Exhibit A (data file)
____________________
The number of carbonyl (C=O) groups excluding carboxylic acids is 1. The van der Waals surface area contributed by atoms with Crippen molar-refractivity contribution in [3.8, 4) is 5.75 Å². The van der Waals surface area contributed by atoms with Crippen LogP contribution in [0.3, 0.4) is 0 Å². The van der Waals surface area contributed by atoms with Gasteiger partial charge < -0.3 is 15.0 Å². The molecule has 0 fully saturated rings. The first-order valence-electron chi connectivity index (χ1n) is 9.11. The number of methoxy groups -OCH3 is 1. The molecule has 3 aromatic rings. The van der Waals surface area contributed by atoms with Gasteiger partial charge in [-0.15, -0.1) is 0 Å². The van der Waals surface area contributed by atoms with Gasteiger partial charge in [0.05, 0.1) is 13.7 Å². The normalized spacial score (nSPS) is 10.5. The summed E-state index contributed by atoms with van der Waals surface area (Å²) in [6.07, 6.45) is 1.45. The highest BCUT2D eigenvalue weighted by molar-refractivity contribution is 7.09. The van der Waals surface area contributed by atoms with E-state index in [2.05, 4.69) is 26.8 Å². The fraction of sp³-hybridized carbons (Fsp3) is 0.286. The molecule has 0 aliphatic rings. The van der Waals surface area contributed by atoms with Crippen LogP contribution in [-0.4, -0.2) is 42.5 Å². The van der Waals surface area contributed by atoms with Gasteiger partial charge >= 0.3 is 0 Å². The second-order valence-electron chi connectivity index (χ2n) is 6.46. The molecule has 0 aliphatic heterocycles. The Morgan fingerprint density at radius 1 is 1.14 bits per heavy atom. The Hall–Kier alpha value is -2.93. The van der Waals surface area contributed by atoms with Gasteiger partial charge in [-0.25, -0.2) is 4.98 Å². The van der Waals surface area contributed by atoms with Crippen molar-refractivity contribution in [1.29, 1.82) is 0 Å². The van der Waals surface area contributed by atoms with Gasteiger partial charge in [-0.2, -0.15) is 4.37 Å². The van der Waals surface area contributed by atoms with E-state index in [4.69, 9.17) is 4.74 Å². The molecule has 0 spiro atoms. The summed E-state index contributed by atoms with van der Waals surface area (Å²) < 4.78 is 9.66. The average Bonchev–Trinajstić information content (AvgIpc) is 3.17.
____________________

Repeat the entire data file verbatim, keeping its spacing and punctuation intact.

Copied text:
The number of carbonyl (C=O) groups excluding carboxylic acids is 1. The van der Waals surface area contributed by atoms with Crippen molar-refractivity contribution in [3.8, 4) is 5.75 Å². The van der Waals surface area contributed by atoms with Crippen LogP contribution in [0.3, 0.4) is 0 Å². The van der Waals surface area contributed by atoms with Gasteiger partial charge < -0.3 is 15.0 Å². The molecule has 0 fully saturated rings. The first-order valence-electron chi connectivity index (χ1n) is 9.11. The number of methoxy groups -OCH3 is 1. The molecule has 3 aromatic rings. The van der Waals surface area contributed by atoms with Gasteiger partial charge in [-0.15, -0.1) is 0 Å². The van der Waals surface area contributed by atoms with Gasteiger partial charge in [0.05, 0.1) is 13.7 Å². The normalized spacial score (nSPS) is 10.5. The summed E-state index contributed by atoms with van der Waals surface area (Å²) in [6.07, 6.45) is 1.45. The highest BCUT2D eigenvalue weighted by molar-refractivity contribution is 7.09. The van der Waals surface area contributed by atoms with E-state index in [2.05, 4.69) is 26.8 Å². The fraction of sp³-hybridized carbons (Fsp3) is 0.286. The molecule has 0 aliphatic rings. The van der Waals surface area contributed by atoms with Crippen LogP contribution in [-0.4, -0.2) is 42.5 Å². The van der Waals surface area contributed by atoms with Gasteiger partial charge >= 0.3 is 0 Å². The second-order valence-electron chi connectivity index (χ2n) is 6.46. The molecule has 0 aliphatic heterocycles. The Morgan fingerprint density at radius 1 is 1.14 bits per heavy atom. The Hall–Kier alpha value is -2.93. The van der Waals surface area contributed by atoms with Gasteiger partial charge in [-0.25, -0.2) is 4.98 Å². The van der Waals surface area contributed by atoms with Crippen molar-refractivity contribution in [1.29, 1.82) is 0 Å². The van der Waals surface area contributed by atoms with Gasteiger partial charge in [-0.2, -0.15) is 4.37 Å². The van der Waals surface area contributed by atoms with E-state index in [4.69, 9.17) is 4.74 Å². The molecule has 0 spiro atoms. The summed E-state index contributed by atoms with van der Waals surface area (Å²) < 4.78 is 9.66. The average Bonchev–Trinajstić information content (AvgIpc) is 3.17.